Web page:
To get at this solidarity, Dean takes us through crowd theory and the crowd event. The crowd animates forms of political subjectivity that militate against individualism. In the crowd we feel our individual barriers slip away, we feel others press in on us, we become something greater than ourselves: we become subject to something greater than ourselves. Drawing on Elias Canetti, Dean writes that the crowd is formed by an “egalitarian discharge,” an ecstatic state of equality. Once formed, the crowd wants to increase, expand, and persist, and in order to do this it needs direction. Too often, the egalitarian discharge of the crowd is taken as an end in itself, and Dean repeatedly polemicizes against this, which she calls the “politics of the beautiful moment.” No, for something to be political it has to have an orientation. “There is no politics,” she notes, “until a meaning is announced and the struggle over this meaning begins” (125). This struggle necessarily exceeds the life of any crowd formation.

A rupture with the present order isn’t enough. The crowd isn’t politics, it “isn’t an alternative political arrangement; it’s the opening to a process of re-arrangement” (142). There is nothing inherently political or progressive about the crowd or the revolutionary rupture. The task of politics is to organize the beautiful moment, to give the crowd an orientation, to direct it. The Party names the organization of the crowd into a revolutionary politics that can institute a new social order. “This is the role of the party: concentrating and directing the energies of the people. The party shapes and intensifies the people’s practical struggles” (152).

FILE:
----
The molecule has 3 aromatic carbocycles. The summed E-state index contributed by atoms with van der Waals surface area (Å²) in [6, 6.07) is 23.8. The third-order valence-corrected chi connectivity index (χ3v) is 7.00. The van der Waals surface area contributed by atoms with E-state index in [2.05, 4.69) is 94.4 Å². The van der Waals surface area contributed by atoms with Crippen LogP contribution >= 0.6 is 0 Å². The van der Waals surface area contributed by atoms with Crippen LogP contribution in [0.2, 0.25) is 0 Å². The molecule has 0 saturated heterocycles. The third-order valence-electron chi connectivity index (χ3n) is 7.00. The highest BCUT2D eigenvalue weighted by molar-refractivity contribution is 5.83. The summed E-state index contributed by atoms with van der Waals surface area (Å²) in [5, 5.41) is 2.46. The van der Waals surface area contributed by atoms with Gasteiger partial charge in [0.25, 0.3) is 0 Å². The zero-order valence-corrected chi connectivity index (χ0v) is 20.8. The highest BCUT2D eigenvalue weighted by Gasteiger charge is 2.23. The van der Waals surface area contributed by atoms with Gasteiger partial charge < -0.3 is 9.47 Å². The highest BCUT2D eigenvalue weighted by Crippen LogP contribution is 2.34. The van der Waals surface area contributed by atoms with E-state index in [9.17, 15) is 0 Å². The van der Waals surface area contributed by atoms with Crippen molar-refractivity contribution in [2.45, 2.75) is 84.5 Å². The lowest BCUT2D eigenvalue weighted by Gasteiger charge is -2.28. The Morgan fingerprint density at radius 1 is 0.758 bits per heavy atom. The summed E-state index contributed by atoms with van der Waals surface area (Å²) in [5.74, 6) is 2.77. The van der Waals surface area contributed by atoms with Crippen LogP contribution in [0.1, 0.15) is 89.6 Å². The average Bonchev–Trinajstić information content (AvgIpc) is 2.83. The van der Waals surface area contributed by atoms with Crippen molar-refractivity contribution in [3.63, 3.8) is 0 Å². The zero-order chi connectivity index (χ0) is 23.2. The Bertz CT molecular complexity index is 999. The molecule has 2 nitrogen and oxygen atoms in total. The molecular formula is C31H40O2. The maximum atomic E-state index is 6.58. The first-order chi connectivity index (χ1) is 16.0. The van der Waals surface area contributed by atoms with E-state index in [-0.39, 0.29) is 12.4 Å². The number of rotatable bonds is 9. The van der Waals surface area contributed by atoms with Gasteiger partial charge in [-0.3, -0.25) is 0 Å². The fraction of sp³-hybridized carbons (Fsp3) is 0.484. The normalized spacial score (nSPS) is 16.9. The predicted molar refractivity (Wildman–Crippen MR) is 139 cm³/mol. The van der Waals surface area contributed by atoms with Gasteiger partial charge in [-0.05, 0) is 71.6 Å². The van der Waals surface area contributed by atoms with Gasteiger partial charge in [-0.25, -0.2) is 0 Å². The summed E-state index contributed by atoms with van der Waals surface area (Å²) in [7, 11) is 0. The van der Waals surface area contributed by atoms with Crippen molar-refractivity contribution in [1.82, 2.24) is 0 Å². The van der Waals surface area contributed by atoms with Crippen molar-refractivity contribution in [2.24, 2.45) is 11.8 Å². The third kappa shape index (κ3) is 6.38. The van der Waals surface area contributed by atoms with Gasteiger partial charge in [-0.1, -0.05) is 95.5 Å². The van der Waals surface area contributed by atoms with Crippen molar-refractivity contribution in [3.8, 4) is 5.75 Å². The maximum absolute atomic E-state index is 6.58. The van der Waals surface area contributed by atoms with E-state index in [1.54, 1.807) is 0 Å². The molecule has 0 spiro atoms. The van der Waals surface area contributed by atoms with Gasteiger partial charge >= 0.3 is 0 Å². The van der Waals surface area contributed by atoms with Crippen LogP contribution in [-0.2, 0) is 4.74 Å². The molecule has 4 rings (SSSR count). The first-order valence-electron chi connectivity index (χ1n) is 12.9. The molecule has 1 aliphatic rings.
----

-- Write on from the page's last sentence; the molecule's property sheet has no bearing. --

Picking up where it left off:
Dean theorizes the Party in the abstract, as Party qua Party, not as this particular party at this particular juncture. She doesn’t get bogged down with evaluating and understanding the specific policies of historical parties. While there is definitely value in these debates, engaging in them would restrict her audience (I’ve never been asked my position on post-1956 CP organizing or the Sino-Soviet split by anyone not already on board with the Party-form). Moreover, they aren’t relevant to her main contribution: the theorization of the party as type of affective infrastructure, as a form of collectivity that produces feelings of belonging to a world-historic struggle and the kinds of strength and courage such belonging and immediacy brings.
Being in the Party

To illustrate the affective dimension of the Party, Dean turns not to where communist movements were strong, but where they were weakest: the U.S. and the U.K. In these nonrevolutionary circumstances, “the Party held open a gap in the given through which people could see themselves in collective struggle changing the world” (220). Reading Vivan Gornick’s 1977 book, The Romance of American Communism, and other memoirs of the Left, Dean relays the stories of Communist Party members and organizers that testify to the ways that the daily activities of a communist-like writing and distributing leaflets, organizing meetings and demonstrations, selling newspapers-were seen as immediately linked to the international proletarian struggle. The Party intensified the mundane and grinding tasks of organizing, imbuing members with a sense of history and a purpose, making them, as Dean titles her fourth chapter, “more than many.” Indeed, in Gornick’s book one finds statements that attest to this quite often: “Those years in the Party, they made me a human being. Nothing else ever did, nothing else ever could” (73); or “I was a Communist. And being a Communist made me better than I was” (106).